Tornado with Subvortex Filaments
(Part 2 of 3) Wide-angle view as the tornado continued moving ENE toward the Cimarron River south of Dover. Note the skirt of scud wrapping into it at cloud base, and the well-defined slot of brightness to its upper right (to its NW). So-called "clear slots" like this -- which may just be less cloudy -- are common with tornadoes from classic supercells. They are evaporated out of the clouds by sinking, drying air in the occlusion downdraft wrapping through the parent mesocyclone. Look closely at the bottom of the visible funnel to see a couple of small strands of cloud material. These were actually sub-vortices within the tornado, orbiting its circulation center at high speed. Multiple vortex structures such as this are quite common in tornadoes -- even some small ones. They account for the cycloidal (overlapping-coil shaped) scour marks often seen from the air when flying over a fresh tornado track.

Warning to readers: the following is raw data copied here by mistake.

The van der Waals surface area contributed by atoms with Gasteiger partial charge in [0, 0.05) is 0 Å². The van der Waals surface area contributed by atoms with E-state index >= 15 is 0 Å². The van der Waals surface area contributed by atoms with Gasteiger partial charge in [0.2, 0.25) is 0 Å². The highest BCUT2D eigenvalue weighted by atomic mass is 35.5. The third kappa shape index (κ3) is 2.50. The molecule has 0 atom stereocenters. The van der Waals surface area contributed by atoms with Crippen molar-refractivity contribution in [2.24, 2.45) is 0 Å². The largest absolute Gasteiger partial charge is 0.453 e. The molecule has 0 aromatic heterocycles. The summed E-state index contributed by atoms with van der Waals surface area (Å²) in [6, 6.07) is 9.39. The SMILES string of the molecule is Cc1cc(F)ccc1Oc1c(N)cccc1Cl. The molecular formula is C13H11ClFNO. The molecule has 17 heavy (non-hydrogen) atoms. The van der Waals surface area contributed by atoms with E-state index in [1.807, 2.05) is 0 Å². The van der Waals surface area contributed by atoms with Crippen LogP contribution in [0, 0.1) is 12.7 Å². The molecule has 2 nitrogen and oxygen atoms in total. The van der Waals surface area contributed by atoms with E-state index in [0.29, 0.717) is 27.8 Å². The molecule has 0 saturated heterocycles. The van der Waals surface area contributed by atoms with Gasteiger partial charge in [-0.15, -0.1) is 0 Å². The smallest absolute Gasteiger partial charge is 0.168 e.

5 WSW Dover OK (4 Oct 98), looking SE